Sutter Health, a California not-for-profit 24-hospital system, and insurer Blue Shield of California have come to an agreement after a monthlong feud over price increases and new contract terms.
The parties signed a two-year contract, which went into effect Sunday and will expire at the end of 2016. Blue Cross officials had initially objected to what they said were unusually high charges for services and a contract that required Blue Shield and its self-insured customers to take anticompetitive complaints to an arbitrator instead of the court system.
Sutter said that its overall price increase was “less than 1%,” and argued that using arbitration to settle disputes is the “standard in the healthcare industry.” It would seem as though the company won on the latter argument. The contract calls for arbitration for all disputes, according to a Sutter news release, which had been the process between the two companies in the past, Sutter said.
Blue Shield said in a statement that the details of the contract were confidential, but a spokesman disputed Sutter’s claims that all disputes will be arbitrated under the new contract, also rejecting the claim that that was precedent.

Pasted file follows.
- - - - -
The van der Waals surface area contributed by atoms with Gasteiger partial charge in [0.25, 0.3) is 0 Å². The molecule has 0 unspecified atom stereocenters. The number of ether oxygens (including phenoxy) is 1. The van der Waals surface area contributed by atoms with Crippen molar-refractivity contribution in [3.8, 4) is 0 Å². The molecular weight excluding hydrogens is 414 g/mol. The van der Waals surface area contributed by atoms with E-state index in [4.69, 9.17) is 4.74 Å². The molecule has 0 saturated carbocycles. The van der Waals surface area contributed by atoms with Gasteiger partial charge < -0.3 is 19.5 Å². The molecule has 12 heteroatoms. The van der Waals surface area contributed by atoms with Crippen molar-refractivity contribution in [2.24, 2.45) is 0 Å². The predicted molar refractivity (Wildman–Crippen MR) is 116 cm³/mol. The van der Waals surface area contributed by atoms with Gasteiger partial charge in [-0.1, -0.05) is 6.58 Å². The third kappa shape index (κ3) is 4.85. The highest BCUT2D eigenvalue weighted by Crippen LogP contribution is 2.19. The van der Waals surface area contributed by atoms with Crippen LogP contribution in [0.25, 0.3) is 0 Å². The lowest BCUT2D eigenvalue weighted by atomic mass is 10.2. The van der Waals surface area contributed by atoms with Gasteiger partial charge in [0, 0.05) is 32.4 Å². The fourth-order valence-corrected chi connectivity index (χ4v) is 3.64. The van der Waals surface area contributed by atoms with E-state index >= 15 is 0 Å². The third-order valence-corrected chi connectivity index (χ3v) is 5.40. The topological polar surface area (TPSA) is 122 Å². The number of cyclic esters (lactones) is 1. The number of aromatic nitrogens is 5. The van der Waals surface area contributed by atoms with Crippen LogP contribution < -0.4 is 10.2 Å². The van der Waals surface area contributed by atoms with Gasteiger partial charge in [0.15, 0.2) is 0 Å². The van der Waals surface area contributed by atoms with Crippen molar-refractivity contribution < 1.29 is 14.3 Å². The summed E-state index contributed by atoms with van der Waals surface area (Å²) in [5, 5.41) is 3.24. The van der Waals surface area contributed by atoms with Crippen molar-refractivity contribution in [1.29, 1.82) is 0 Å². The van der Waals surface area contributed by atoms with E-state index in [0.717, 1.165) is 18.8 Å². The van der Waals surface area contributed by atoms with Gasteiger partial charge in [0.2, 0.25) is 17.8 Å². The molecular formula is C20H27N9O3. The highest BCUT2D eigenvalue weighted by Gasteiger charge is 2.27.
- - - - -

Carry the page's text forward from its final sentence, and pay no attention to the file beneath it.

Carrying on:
“There is no new arbitration language in the contract, and all disputes are not arbitrated,” the spokesman said, noting that only low-level disputes on reimbursements or claims are arbitrated, but not antitrust issues.
Both apologized to their customers for any inconvenience caused. Blue Shield said that the principles it “fought for in this negotiation with Sutter have been preserved.” But Dr. Steve Lockhart, Sutter Health’s chief medical officer, said in a statement that Blue Shield agreed to terms similar to the ones it initially rejected.
“We sincerely regret the frustration our patients experienced as the negotiations took longer than necessary—especially when the final agreement is extremely close to the reasonable offer we made to Blue Shield several months ago,” Lockhart said.
Fights between large payers and health systems have become common in fee-for-service healthcare, and healthcare economists predict disagreements will likely continue, though focusing on other issues, as companies transition to value-based care. Those potential new flashpoints include lump-sum payments, quality metrics and arrangements for how shared savings should be split.
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